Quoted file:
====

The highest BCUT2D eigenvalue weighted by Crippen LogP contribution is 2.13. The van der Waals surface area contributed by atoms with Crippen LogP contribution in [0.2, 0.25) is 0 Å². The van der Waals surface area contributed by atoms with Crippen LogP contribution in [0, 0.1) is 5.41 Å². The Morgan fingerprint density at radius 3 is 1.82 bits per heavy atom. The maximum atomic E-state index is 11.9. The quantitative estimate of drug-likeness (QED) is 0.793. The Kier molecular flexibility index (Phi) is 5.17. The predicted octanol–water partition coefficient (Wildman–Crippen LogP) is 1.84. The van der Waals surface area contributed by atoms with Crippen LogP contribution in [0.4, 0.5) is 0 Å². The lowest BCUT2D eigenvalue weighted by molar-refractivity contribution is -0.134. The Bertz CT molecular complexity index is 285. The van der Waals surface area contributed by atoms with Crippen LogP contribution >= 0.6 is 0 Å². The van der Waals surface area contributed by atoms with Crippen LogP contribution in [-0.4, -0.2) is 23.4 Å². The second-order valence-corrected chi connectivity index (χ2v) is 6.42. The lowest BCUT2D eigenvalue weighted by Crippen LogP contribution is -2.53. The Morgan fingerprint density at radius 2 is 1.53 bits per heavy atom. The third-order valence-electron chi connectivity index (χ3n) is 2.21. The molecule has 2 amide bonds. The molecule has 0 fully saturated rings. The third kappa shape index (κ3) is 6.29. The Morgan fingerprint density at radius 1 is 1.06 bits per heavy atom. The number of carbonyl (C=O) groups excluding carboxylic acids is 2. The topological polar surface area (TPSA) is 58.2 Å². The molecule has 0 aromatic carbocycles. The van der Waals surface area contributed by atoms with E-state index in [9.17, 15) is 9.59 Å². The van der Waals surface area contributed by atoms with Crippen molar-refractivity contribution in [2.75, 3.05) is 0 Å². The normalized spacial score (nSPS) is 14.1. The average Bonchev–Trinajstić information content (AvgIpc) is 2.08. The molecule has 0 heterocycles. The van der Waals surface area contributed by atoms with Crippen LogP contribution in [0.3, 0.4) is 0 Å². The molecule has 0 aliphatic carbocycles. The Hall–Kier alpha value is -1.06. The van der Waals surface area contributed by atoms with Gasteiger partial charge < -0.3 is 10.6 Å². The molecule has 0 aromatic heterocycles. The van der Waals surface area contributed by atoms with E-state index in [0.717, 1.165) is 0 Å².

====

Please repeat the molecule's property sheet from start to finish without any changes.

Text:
The highest BCUT2D eigenvalue weighted by Crippen LogP contribution is 2.13. The van der Waals surface area contributed by atoms with Crippen LogP contribution in [0.2, 0.25) is 0 Å². The van der Waals surface area contributed by atoms with Crippen LogP contribution in [0, 0.1) is 5.41 Å². The Morgan fingerprint density at radius 3 is 1.82 bits per heavy atom. The maximum atomic E-state index is 11.9. The quantitative estimate of drug-likeness (QED) is 0.793. The Kier molecular flexibility index (Phi) is 5.17. The predicted octanol–water partition coefficient (Wildman–Crippen LogP) is 1.84. The van der Waals surface area contributed by atoms with Crippen LogP contribution in [0.4, 0.5) is 0 Å². The lowest BCUT2D eigenvalue weighted by molar-refractivity contribution is -0.134. The Bertz CT molecular complexity index is 285. The van der Waals surface area contributed by atoms with Crippen LogP contribution >= 0.6 is 0 Å². The van der Waals surface area contributed by atoms with Crippen LogP contribution in [-0.4, -0.2) is 23.4 Å². The second-order valence-corrected chi connectivity index (χ2v) is 6.42. The lowest BCUT2D eigenvalue weighted by Crippen LogP contribution is -2.53. The Morgan fingerprint density at radius 2 is 1.53 bits per heavy atom. The third-order valence-electron chi connectivity index (χ3n) is 2.21. The molecule has 2 amide bonds. The molecule has 0 fully saturated rings. The third kappa shape index (κ3) is 6.29. The Morgan fingerprint density at radius 1 is 1.06 bits per heavy atom. The number of carbonyl (C=O) groups excluding carboxylic acids is 2. The topological polar surface area (TPSA) is 58.2 Å². The molecule has 0 aromatic carbocycles. The van der Waals surface area contributed by atoms with E-state index in [9.17, 15) is 9.59 Å². The van der Waals surface area contributed by atoms with Crippen molar-refractivity contribution in [2.75, 3.05) is 0 Å². The normalized spacial score (nSPS) is 14.1. The average Bonchev–Trinajstić information content (AvgIpc) is 2.08. The molecule has 0 heterocycles. The van der Waals surface area contributed by atoms with Crippen LogP contribution in [0.3, 0.4) is 0 Å². The molecule has 0 aliphatic carbocycles. The Hall–Kier alpha value is -1.06. The van der Waals surface area contributed by atoms with Gasteiger partial charge < -0.3 is 10.6 Å². The molecule has 0 aromatic heterocycles. The van der Waals surface area contributed by atoms with E-state index in [0.717, 1.165) is 0 Å².